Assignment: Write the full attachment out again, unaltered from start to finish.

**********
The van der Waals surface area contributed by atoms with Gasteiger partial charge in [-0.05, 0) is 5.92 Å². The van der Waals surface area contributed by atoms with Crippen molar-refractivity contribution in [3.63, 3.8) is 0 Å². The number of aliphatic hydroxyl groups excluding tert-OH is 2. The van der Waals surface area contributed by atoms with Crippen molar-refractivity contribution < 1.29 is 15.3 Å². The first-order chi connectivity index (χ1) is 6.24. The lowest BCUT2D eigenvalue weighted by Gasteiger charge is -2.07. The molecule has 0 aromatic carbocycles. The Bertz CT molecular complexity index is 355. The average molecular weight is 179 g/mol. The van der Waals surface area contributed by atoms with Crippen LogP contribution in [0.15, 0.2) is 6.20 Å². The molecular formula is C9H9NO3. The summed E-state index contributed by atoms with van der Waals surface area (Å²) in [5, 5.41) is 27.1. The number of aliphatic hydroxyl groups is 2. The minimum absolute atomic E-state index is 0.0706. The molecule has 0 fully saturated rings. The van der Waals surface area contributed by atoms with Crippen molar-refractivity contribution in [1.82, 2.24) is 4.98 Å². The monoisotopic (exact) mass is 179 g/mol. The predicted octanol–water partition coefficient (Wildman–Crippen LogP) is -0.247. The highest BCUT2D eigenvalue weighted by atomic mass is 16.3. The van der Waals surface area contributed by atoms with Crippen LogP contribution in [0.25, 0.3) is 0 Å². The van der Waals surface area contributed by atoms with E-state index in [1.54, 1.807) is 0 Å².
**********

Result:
The van der Waals surface area contributed by atoms with Gasteiger partial charge in [-0.05, 0) is 5.92 Å². The van der Waals surface area contributed by atoms with Crippen molar-refractivity contribution in [3.63, 3.8) is 0 Å². The number of aliphatic hydroxyl groups excluding tert-OH is 2. The van der Waals surface area contributed by atoms with Crippen molar-refractivity contribution < 1.29 is 15.3 Å². The first-order chi connectivity index (χ1) is 6.24. The lowest BCUT2D eigenvalue weighted by Gasteiger charge is -2.07. The molecule has 0 aromatic carbocycles. The Bertz CT molecular complexity index is 355. The average molecular weight is 179 g/mol. The van der Waals surface area contributed by atoms with Crippen LogP contribution in [0.15, 0.2) is 6.20 Å². The molecular formula is C9H9NO3. The summed E-state index contributed by atoms with van der Waals surface area (Å²) in [5, 5.41) is 27.1. The number of aliphatic hydroxyl groups is 2. The minimum absolute atomic E-state index is 0.0706. The molecule has 0 fully saturated rings. The van der Waals surface area contributed by atoms with Crippen molar-refractivity contribution in [1.82, 2.24) is 4.98 Å². The monoisotopic (exact) mass is 179 g/mol. The predicted octanol–water partition coefficient (Wildman–Crippen LogP) is -0.247. The highest BCUT2D eigenvalue weighted by atomic mass is 16.3. The van der Waals surface area contributed by atoms with Crippen LogP contribution in [0.25, 0.3) is 0 Å². The van der Waals surface area contributed by atoms with E-state index in [1.54, 1.807) is 0 Å².